Sparks flew Thursday night when York County Council chairman Britt Blackwell and Rock Hill businessman Gary Williams faced off for the first time in a public candidates’ forum.
The most popular question of the night – who are the true conservatives? – prompted a heated exchange between Blackwell and Williams, who spoke last in the forum hosted by the York County Republican Party at Thursdays, Too restaurant in Rock Hill.
When one audience member asked Blackwell whether he’s always supported the “true conservative,” Blackwell, a Rock Hill eye doctor, said, “I’ve always, always made sure that I’ve supported a Republican over a Democrat.”
Williams immediately pointed out that Blackwell supported Jim Rex, a Democrat who ran for governor in 2010, “when we were all trying to pull for Gresham Barrett or the governor (Nikki Haley),” Williams said.
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Williams – who in 2010 donated the maximum $4,800 to former Democratic U.S. Rep. John Spratt – drew a comparison between himself and Blackwell.
“We have both gone that way, so to say it’s absolute is wrong,” Williams said. “I put my money with Spratt because he saved hundreds of jobs in the county.”
The crowd booed.
Blackwell fired back, saying there was no Republican in the race when he supported Rex.
His donation to Rex of “$50 to $100” was given out of friendship to someone with whom he once he served on a board and whom he viewed as a good person.
“How anybody could compare that,” Blackwell said “to the tens of thousands of dollars my opponent gave to Spratt trying everything he could to make sure a liberal Democrat beat a conservative Republican.
“That’s a pretty big desperation move there.”
Williams’ membership on the board of the Culture and Heritage Foundation also came under fire – but not from Blackwell.
Dennis Getter, a member of the Culture and Heritage Commission, which oversees the county’s museum system, asked Williams how the foundation, which exists to support the commission, spent more on fundraising than it raised in the last two years – citing the foundation’s IRS form 990 tax filings.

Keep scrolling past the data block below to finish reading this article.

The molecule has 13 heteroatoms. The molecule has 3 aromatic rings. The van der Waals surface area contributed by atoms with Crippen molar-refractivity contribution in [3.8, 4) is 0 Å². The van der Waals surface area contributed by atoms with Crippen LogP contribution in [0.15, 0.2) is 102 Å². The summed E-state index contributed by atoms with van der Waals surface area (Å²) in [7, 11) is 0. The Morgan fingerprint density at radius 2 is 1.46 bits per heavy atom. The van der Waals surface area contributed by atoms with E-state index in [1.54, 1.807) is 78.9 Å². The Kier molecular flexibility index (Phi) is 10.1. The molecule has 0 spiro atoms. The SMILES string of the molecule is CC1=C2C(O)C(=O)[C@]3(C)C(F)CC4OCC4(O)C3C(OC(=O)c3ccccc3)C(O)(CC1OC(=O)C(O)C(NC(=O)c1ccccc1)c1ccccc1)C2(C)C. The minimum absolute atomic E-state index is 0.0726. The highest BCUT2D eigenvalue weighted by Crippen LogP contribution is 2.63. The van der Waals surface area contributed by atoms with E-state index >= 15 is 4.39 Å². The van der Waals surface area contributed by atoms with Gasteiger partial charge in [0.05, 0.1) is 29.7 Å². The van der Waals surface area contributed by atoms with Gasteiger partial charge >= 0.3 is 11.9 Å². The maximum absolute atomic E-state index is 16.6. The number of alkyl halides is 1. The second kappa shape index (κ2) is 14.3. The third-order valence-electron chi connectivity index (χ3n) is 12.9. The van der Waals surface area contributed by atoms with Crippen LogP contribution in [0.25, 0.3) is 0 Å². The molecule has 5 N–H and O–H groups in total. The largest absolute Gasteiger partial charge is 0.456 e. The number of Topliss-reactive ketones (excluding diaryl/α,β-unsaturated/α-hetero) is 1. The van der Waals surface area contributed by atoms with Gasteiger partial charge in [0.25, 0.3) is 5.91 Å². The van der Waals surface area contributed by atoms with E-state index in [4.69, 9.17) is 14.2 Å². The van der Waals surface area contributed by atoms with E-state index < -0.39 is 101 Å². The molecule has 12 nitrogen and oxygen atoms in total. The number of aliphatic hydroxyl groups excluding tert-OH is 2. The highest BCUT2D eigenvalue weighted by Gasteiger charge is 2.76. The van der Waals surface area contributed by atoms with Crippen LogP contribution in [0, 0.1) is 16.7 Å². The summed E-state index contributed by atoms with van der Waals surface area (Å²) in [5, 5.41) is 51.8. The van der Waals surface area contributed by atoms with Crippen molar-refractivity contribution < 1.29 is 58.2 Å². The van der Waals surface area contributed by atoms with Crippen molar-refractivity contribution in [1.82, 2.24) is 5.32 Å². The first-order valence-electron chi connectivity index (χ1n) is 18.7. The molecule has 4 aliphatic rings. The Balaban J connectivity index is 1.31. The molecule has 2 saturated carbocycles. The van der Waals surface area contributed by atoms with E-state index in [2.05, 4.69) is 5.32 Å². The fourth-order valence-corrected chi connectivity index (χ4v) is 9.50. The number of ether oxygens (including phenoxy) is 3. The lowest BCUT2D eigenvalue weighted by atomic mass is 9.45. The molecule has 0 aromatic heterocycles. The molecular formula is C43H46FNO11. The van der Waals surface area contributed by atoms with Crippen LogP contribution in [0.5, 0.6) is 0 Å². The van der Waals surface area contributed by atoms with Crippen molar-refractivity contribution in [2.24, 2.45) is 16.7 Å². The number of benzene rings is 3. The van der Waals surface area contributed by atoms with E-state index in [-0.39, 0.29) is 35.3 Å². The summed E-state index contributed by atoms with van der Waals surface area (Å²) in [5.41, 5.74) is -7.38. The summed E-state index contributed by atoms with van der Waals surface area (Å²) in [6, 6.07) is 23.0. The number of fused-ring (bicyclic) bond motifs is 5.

“You spent $930,000 in fundraising expense and you’ve raised $100,000,” Getter said, referring to the last two tax years. Getter is one of seven new commissioners the council appointed last year.
“If that’s indicative of your management of public money or contributed money, I’m scared of what you’re going to do with the county.”
As a foundation board member, Williams served as an ex-officio member of the former museum commission, which the current County Council – under Blackwell’s leadership – dissolved and replaced with a new board.
“Dennis, you’re giving totally false information,” Williams said. “You’re misleading the crowd totally. If you look at it, $400,000 of it was written off because the pledges weren’t there.”
“Money was written off,” Williams said, and in “the last year it was set up, salaries continued to be paid although no fundraising going on.”
In 2009-10, the foundation spent $642,778 on “fundraising expenses,” according to its IRS filing; $168,573 of that was spent on salaries and wages, which Williams said went to reimburse commission employees for doing foundation work.
The foundation and commission had an agreement that museum employees would do fundraising work for the foundation, which has no employees, and the foundation would reimburse the museums. The new commission ended that arrangement last year.
Another $421,748 was spent on “bad debt expense.”
Williams said Thursday after the forum that he didn’t feel comfortable discussing the details without the tax forms in front of him and would be willing to discuss it later.
All Republicans on the York County Council face opposition in June’s GOP primary.
Seven other candidates came to the forum Thursday night, including Michael Johnson, a Tega Cay resident and attorney with a practice in Fort Mill. Johnson is vying for the seat now occupied by David Bowman, who couldn’t make the forum and hasn’t yet filed for office.
District 3 incumbent Eric Winstead and challenger Joe Cox, a former county councilman who Winstead beat in the 2010 mid-term elections, were also at the forum.
A man from the audience asked whether District 2 incumbent Bruce Henderson and challenger John Rinehart of the Lake Wylie area were registered members of the York County GOP.
Faced with a similar line of questioning, Patrick White, who is challenging incumbent Curwood Chappell in the race for District 5, said he found it “disappointing” to be questioned about his conservative values when he was “the most conservative” member on the Fort Mill school board, graduated from the Citadel and voted in every Republican primary and for “every Republican candidate I could.”
White has said he likely would vote like Chappell, but he would bring a different management style and leadership to the council and improve the “decorum” and the way meetings are run.
Chappell, who’s seeking his 11th term, recited a list of achievements under his watch, including paving roads, stopping pollution of Fishing Creek, transforming “nasty dumping boxes” into “your nice convenience centers” and fighting a toxic incinerator.
“You want to get my dander up, mess with my constituency,” he said. “You mistreat and care nothing about District 5, then you’re going to hear from me and it ain’t going to be pleasant.”